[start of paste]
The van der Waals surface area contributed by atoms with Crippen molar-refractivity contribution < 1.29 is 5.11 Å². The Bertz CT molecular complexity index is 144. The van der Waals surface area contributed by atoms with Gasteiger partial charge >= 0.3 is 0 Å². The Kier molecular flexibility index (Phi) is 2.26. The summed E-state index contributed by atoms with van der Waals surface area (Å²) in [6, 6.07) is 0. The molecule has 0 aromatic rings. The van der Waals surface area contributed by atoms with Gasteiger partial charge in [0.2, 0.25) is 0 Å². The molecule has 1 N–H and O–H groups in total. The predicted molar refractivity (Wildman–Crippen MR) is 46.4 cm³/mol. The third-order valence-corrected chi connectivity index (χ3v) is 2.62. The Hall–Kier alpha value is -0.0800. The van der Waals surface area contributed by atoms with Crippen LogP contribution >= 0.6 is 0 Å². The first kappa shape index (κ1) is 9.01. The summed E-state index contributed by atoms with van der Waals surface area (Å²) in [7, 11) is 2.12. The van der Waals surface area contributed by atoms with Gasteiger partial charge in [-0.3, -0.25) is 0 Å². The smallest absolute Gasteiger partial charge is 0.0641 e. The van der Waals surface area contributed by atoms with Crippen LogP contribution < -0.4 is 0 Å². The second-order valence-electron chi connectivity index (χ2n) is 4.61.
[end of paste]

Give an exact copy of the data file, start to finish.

The van der Waals surface area contributed by atoms with Crippen molar-refractivity contribution < 1.29 is 5.11 Å². The Bertz CT molecular complexity index is 144. The van der Waals surface area contributed by atoms with Gasteiger partial charge >= 0.3 is 0 Å². The Kier molecular flexibility index (Phi) is 2.26. The summed E-state index contributed by atoms with van der Waals surface area (Å²) in [6, 6.07) is 0. The molecule has 0 aromatic rings. The van der Waals surface area contributed by atoms with Gasteiger partial charge in [0.2, 0.25) is 0 Å². The molecule has 1 N–H and O–H groups in total. The predicted molar refractivity (Wildman–Crippen MR) is 46.4 cm³/mol. The third-order valence-corrected chi connectivity index (χ3v) is 2.62. The Hall–Kier alpha value is -0.0800. The van der Waals surface area contributed by atoms with Crippen LogP contribution >= 0.6 is 0 Å². The first kappa shape index (κ1) is 9.01. The summed E-state index contributed by atoms with van der Waals surface area (Å²) in [7, 11) is 2.12. The van der Waals surface area contributed by atoms with Gasteiger partial charge in [-0.3, -0.25) is 0 Å². The smallest absolute Gasteiger partial charge is 0.0641 e. The van der Waals surface area contributed by atoms with Crippen LogP contribution < -0.4 is 0 Å². The second-order valence-electron chi connectivity index (χ2n) is 4.61.